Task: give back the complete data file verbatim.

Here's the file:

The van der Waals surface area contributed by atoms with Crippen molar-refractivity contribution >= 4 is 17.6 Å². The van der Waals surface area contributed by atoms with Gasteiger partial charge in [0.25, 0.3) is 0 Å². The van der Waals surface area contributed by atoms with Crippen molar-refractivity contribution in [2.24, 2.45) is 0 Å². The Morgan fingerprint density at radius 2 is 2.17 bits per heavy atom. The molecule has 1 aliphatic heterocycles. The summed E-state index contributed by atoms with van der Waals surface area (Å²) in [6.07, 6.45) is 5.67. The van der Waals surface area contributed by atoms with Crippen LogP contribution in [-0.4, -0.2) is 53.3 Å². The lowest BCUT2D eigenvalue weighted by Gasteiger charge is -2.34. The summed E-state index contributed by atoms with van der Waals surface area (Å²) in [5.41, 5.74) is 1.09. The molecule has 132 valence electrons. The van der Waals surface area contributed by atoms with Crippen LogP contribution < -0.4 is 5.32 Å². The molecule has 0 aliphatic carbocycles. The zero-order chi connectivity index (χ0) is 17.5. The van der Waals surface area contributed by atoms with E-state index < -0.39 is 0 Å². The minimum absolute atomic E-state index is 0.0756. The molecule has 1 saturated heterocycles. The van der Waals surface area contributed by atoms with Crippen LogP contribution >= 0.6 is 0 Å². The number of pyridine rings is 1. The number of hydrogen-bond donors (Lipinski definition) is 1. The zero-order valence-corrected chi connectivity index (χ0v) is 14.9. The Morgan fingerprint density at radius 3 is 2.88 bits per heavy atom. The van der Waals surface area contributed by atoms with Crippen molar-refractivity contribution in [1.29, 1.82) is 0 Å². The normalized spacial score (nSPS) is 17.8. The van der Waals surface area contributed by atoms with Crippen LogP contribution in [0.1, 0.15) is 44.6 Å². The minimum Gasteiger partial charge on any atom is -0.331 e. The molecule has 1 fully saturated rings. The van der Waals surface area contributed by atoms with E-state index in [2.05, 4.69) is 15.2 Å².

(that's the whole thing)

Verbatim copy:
The van der Waals surface area contributed by atoms with Crippen molar-refractivity contribution >= 4 is 17.6 Å². The van der Waals surface area contributed by atoms with Gasteiger partial charge in [0.25, 0.3) is 0 Å². The van der Waals surface area contributed by atoms with Crippen molar-refractivity contribution in [2.24, 2.45) is 0 Å². The Morgan fingerprint density at radius 2 is 2.17 bits per heavy atom. The molecule has 1 aliphatic heterocycles. The summed E-state index contributed by atoms with van der Waals surface area (Å²) in [6.07, 6.45) is 5.67. The van der Waals surface area contributed by atoms with Crippen LogP contribution in [-0.4, -0.2) is 53.3 Å². The lowest BCUT2D eigenvalue weighted by Gasteiger charge is -2.34. The summed E-state index contributed by atoms with van der Waals surface area (Å²) in [5.41, 5.74) is 1.09. The molecule has 132 valence electrons. The van der Waals surface area contributed by atoms with Crippen LogP contribution < -0.4 is 5.32 Å². The molecule has 0 aliphatic carbocycles. The zero-order chi connectivity index (χ0) is 17.5. The van der Waals surface area contributed by atoms with E-state index < -0.39 is 0 Å². The minimum absolute atomic E-state index is 0.0756. The molecule has 1 saturated heterocycles. The van der Waals surface area contributed by atoms with Crippen LogP contribution >= 0.6 is 0 Å². The number of pyridine rings is 1. The number of hydrogen-bond donors (Lipinski definition) is 1. The zero-order valence-corrected chi connectivity index (χ0v) is 14.9. The Morgan fingerprint density at radius 3 is 2.88 bits per heavy atom. The van der Waals surface area contributed by atoms with Crippen molar-refractivity contribution in [1.29, 1.82) is 0 Å². The normalized spacial score (nSPS) is 17.8. The van der Waals surface area contributed by atoms with Crippen LogP contribution in [0.1, 0.15) is 44.6 Å². The minimum Gasteiger partial charge on any atom is -0.331 e. The molecule has 1 fully saturated rings. The van der Waals surface area contributed by atoms with E-state index in [2.05, 4.69) is 15.2 Å².